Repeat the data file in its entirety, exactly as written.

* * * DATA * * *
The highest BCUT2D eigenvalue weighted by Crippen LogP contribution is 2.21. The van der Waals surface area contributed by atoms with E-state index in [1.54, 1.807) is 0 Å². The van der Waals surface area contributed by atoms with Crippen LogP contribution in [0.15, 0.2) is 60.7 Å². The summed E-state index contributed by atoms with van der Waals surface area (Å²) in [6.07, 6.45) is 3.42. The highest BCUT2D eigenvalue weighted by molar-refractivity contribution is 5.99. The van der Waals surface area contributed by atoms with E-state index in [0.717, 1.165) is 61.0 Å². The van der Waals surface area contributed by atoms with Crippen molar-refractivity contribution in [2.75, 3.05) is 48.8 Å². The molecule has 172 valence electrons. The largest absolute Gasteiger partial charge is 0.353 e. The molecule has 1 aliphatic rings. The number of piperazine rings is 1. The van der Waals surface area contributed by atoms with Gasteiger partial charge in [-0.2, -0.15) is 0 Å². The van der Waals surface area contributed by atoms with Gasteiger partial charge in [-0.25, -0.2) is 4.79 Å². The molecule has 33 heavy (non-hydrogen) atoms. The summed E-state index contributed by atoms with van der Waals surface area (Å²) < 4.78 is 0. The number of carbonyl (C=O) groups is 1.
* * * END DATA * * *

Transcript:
The highest BCUT2D eigenvalue weighted by Crippen LogP contribution is 2.21. The van der Waals surface area contributed by atoms with E-state index in [1.54, 1.807) is 0 Å². The van der Waals surface area contributed by atoms with Crippen LogP contribution in [0.15, 0.2) is 60.7 Å². The summed E-state index contributed by atoms with van der Waals surface area (Å²) in [6.07, 6.45) is 3.42. The highest BCUT2D eigenvalue weighted by molar-refractivity contribution is 5.99. The van der Waals surface area contributed by atoms with E-state index in [0.717, 1.165) is 61.0 Å². The van der Waals surface area contributed by atoms with Crippen molar-refractivity contribution in [2.75, 3.05) is 48.8 Å². The molecule has 172 valence electrons. The largest absolute Gasteiger partial charge is 0.353 e. The molecule has 1 aliphatic rings. The number of piperazine rings is 1. The van der Waals surface area contributed by atoms with Gasteiger partial charge in [-0.2, -0.15) is 0 Å². The van der Waals surface area contributed by atoms with Gasteiger partial charge in [-0.25, -0.2) is 4.79 Å². The molecule has 33 heavy (non-hydrogen) atoms. The summed E-state index contributed by atoms with van der Waals surface area (Å²) < 4.78 is 0. The number of carbonyl (C=O) groups is 1.